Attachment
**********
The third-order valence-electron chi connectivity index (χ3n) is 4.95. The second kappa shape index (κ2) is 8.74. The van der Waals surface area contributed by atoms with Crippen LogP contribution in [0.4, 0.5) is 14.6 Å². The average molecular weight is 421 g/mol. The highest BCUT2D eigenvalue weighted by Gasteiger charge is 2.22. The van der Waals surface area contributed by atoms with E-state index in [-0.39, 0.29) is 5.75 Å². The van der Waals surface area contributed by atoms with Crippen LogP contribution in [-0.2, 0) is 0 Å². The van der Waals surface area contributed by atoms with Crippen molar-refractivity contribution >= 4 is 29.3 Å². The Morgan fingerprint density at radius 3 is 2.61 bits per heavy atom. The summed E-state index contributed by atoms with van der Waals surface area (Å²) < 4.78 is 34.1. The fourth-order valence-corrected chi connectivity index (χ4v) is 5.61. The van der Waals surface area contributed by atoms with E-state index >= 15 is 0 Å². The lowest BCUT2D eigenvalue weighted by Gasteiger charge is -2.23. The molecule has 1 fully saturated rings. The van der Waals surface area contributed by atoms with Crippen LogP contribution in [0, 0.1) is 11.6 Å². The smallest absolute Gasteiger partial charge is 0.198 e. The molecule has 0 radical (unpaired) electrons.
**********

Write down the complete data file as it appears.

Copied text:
The third-order valence-electron chi connectivity index (χ3n) is 4.95. The second kappa shape index (κ2) is 8.74. The van der Waals surface area contributed by atoms with Crippen LogP contribution in [0.4, 0.5) is 14.6 Å². The average molecular weight is 421 g/mol. The highest BCUT2D eigenvalue weighted by Gasteiger charge is 2.22. The van der Waals surface area contributed by atoms with E-state index in [-0.39, 0.29) is 5.75 Å². The van der Waals surface area contributed by atoms with Crippen LogP contribution in [-0.2, 0) is 0 Å². The van der Waals surface area contributed by atoms with Crippen molar-refractivity contribution >= 4 is 29.3 Å². The Morgan fingerprint density at radius 3 is 2.61 bits per heavy atom. The summed E-state index contributed by atoms with van der Waals surface area (Å²) < 4.78 is 34.1. The fourth-order valence-corrected chi connectivity index (χ4v) is 5.61. The van der Waals surface area contributed by atoms with E-state index >= 15 is 0 Å². The lowest BCUT2D eigenvalue weighted by Gasteiger charge is -2.23. The molecule has 1 fully saturated rings. The van der Waals surface area contributed by atoms with Crippen LogP contribution in [0, 0.1) is 11.6 Å². The smallest absolute Gasteiger partial charge is 0.198 e. The molecule has 0 radical (unpaired) electrons.